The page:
It’s June 1st and the first day of Audiobook Month! I have some special posts planned to celebrate all things audiobooks, and today I’m kicking off the month by discussing one of the most hyped books of the spring- E. Lockhart’s We Were Liars. We’ve been hearing for months about the big twists and secrets (and their page numbers) reviewers must keep under wraps or else! I waited a little for the hype to die down before I started reading. Does it live up? Maybe. The ending sure left me rattled.
Book: We Were Liars by E. Lockhart, Listening Library, on sale now
Book Info: Audible purchase, Running time: 6 hrs, 27 minutes. Performed by: Ariadne Meyers. Also available in hardcover or e-book, 240 pages from Delacorte Press
We Were Liars is about a group of four family friends that call themselves the Liars. They summer with their families every year at an exclusive island off Cape Cod. During the 15th summer everything falls apart, and our unreliable narrator Cadence (Cady) Sinclair Eastman suffers a head injury and selective amnesia. The reader follows a scant trail of breadcrumbs to put it all together, but still, the final act will likely shock you.
It took me some time to warm up to this group of privileged teens. But as the book wore on I got more curious about Cady, her cousins Johnny and Mirren, and her love interest Gat, the outsider, who only see each other in the summer and live separate lives during the school year. Issues of class, race, gender roles, and privilege are on the table among the Liars, and their old-money families are at the mercy of Cady’s grandfather who holds the purse strings.
After the mysterious incident in the 15th summer, Cady returns two years later a different person. She’s dyed her hair black, has memory loss and migraines, and gives away her belongings. And adding to the mystery angle, all the Liars and family members are instructed not to tell Cady what happened two years ago. My mind was going to all kinds of dark places, but I was still way off base.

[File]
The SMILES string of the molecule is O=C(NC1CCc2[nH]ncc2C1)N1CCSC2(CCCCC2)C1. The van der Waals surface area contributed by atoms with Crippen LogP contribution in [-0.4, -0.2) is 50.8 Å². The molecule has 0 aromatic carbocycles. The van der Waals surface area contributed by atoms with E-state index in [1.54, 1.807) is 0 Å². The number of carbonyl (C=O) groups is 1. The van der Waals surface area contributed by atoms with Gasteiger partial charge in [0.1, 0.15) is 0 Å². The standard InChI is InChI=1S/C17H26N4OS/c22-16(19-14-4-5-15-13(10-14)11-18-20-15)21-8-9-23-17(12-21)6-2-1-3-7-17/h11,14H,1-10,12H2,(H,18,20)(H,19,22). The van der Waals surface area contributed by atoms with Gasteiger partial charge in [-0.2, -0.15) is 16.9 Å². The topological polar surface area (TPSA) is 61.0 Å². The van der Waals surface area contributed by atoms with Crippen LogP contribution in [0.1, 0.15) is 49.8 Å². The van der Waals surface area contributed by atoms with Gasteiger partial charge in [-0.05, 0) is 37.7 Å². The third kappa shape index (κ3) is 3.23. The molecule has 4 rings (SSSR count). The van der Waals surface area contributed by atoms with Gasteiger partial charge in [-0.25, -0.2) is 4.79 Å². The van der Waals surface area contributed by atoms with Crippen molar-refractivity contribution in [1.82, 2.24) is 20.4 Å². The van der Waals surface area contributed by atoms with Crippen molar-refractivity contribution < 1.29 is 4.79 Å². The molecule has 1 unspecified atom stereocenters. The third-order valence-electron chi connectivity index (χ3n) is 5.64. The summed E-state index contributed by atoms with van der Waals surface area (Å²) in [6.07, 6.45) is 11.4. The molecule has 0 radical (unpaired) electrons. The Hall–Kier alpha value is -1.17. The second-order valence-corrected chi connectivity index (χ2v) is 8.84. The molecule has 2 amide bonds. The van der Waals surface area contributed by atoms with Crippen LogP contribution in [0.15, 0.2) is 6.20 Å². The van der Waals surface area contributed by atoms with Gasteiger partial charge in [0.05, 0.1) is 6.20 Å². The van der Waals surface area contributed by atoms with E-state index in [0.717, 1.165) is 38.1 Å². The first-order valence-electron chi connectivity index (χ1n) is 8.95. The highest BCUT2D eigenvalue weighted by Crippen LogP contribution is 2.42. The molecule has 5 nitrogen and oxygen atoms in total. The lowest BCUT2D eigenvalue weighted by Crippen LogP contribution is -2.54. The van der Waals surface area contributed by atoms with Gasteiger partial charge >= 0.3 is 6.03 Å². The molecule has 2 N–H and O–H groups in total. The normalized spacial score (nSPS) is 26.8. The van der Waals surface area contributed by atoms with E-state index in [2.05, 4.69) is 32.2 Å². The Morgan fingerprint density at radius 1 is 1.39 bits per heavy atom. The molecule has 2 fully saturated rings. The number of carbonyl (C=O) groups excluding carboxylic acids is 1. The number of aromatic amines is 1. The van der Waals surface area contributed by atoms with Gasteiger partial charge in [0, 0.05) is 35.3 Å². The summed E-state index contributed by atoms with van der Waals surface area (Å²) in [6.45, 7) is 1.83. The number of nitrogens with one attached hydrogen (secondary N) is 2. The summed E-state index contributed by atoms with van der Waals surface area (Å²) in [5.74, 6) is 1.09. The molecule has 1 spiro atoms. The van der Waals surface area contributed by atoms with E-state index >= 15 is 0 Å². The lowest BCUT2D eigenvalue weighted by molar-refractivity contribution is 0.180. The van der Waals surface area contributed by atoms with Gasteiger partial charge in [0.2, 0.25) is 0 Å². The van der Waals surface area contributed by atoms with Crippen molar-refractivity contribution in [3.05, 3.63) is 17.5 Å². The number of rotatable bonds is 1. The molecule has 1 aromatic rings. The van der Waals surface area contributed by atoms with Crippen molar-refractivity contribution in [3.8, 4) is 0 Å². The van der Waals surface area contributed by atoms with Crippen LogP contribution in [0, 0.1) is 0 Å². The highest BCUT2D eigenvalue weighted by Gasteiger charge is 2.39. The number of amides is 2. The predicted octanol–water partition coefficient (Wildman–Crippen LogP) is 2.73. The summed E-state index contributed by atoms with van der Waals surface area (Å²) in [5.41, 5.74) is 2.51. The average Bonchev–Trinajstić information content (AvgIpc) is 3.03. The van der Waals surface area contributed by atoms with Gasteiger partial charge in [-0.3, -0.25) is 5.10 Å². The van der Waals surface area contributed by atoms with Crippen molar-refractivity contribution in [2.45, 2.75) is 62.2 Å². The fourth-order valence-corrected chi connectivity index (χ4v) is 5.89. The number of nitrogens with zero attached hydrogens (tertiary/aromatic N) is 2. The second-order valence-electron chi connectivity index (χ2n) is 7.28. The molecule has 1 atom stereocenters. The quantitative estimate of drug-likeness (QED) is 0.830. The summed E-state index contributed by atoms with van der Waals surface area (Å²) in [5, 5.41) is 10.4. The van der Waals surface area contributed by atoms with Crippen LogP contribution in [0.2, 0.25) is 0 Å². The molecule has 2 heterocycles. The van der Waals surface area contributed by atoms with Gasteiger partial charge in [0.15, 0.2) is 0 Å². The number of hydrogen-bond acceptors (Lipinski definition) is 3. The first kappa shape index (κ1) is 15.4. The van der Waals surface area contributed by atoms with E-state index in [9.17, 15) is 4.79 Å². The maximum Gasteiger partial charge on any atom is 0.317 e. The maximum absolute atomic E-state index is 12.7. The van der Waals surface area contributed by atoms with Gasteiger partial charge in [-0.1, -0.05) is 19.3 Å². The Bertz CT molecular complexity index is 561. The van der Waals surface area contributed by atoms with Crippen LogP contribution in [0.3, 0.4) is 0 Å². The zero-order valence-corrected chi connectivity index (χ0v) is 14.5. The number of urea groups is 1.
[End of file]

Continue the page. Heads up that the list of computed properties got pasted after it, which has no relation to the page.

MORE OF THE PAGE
With the setting and Cady’s foggy headspace there is a dreamy quality to the book that is further enhanced by the dark fairytales that Cady references in the story.
E. Lockhart’s writing is smart and poetic, and the book is cleverly crafted. I did feel detached from the story and the characters at times, but I’m thinking that’s part of the design of the book. Even if you feel a lack of connection to the story at first the mystery has a great payoff in the end that gives you all the feels.
I listened to the audiobook, performed by Ariadne Meyers and she made Cady’s confused state of mind believable. Her tone of voice is convincing when portraying these blue blood type characters. The pacing was fine and the male and female voices and age ranges were distinct. One reason you might want to go with the print version instead though is to flip back for reference. With a high concept book like this with so many surprises, the audio makes it tricky to go back and re-listen if you need to. However, listening to the story does make it feel more mysterious and chilling and Meyers does a good job selling this story.
Check out a sample of the audiobook, courtesy of Random House Audio / Listening Library:
Read We Were Liars if you like: High concept mystery, literary YA, unreliable narrators, and twisty stories.
Have you read the book? What did you think?